Lemaire C, Libert L, Franci X, Genon JL, Kuci S, Giacomelli F, et al. Automated production at the curie level of no-carrier-added 6-[(18)F]fluoro-L-dopa and 2-[(18)F]fluoro-L-tyrosine on a FASTlab synthesizer. J Labelled Comp Radiopharm. 2015 15;58:281–290.Google Scholar
  6. 6.
    Azad BB, Chirakal R, Schrobilgen GJ. Trifluoromethanesulfonic acid, an alternative solvent medium for the direct electrophilic fluorination of DOPA: new syntheses of 6-[18F]fluoro-L-DOPA and 6-[18F]fluoro-D-DOPA. J Labelled Comp Radiopharm. 2007;50:1236–42.CrossRefGoogle Scholar
  7. 7.
    Arnoux JB, Verkarre V, Saint-Martin C, Montravers F, Brassier A, Valayannopoulos V, et al. Congenital hyperinsulinism: current trends in diagnosis and therapy. Orphanet J Rare Dis. 2011;6:63.CrossRefPubMedPubMedCentralGoogle Scholar
  8. 8.
    Pierro A. Nah SASurgical management of congenital hyperinsulinism of infancy. Semin Pediatr Surg. 2011;20:50–3.CrossRefPubMedGoogle Scholar
  9. 9.
    Ribeiro MJ, Boddaert N, Bellanné-Chantelot C, Bourgeois S, Valayannopoulos V, Delzescaux T, et al. The added value of [18F]fluoro-L-DOPA PET in the diagnosis of hyperinsulinism of infancy: a retrospective study involving 49 children. Eur J Nucl Med Mol Imaging. 2007;34:2120–8.CrossRefPubMedGoogle Scholar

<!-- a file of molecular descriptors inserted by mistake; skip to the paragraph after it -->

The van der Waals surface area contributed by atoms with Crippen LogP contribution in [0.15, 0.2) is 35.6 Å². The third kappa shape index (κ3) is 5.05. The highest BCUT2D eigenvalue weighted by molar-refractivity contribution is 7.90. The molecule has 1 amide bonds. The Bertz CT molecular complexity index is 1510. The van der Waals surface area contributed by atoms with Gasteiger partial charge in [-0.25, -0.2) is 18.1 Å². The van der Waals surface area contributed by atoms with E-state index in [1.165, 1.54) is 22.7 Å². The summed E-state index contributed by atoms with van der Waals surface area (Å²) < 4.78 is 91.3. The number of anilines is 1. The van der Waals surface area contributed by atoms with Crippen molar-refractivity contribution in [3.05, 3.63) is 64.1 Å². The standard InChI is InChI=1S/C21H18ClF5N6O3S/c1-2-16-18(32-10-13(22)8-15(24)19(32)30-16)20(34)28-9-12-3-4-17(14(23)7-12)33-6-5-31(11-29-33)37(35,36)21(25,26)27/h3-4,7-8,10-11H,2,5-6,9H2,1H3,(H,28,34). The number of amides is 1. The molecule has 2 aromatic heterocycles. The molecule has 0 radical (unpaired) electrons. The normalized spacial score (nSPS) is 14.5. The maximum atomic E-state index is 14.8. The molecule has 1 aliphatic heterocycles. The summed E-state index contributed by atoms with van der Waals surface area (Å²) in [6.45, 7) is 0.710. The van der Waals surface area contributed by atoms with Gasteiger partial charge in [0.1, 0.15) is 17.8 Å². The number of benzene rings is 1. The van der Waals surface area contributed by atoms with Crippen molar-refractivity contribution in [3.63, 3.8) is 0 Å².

10. 10.
    Christiansen CD, Petersen H, Nielsen AL, Detlefsen S, Brusgaard K, Rasmussen L, Melikyan M, Ekström K, Globa E, Rasmussen AH, Hovendal C, Christesen HT. 18F-DOPA PET/CT and 68Ga-DOTANOC PET/CT scans as diagnostic tools in focal congenital hyperinsulinism: a blinded evaluation. Eur J Nucl Med Mol Imaging 2017.Google Scholar
  11. 11.
    Kumar U, Sasi R, Suresh S, Patel A, Thangaraju M, Metrakos P, et al. Subtype-selective 33 expression of the five somatostatin receptors (hSSTR1-5) in human pancreatic islet cells: a 34 quantitative double-label immunohistochemical analysis. Diabetes. 1999;48:77–85.CrossRefPubMedGoogle Scholar
  12. 12.
    Yadav D, Dhingra B, Kumar S, Kumar V, Dutta AK. Persistent hyperinsulinemic hypoglycaemia 36 of infancy. J Pediatr Endocrinol Metab. 2012;25:591–3.CrossRefPubMedGoogle Scholar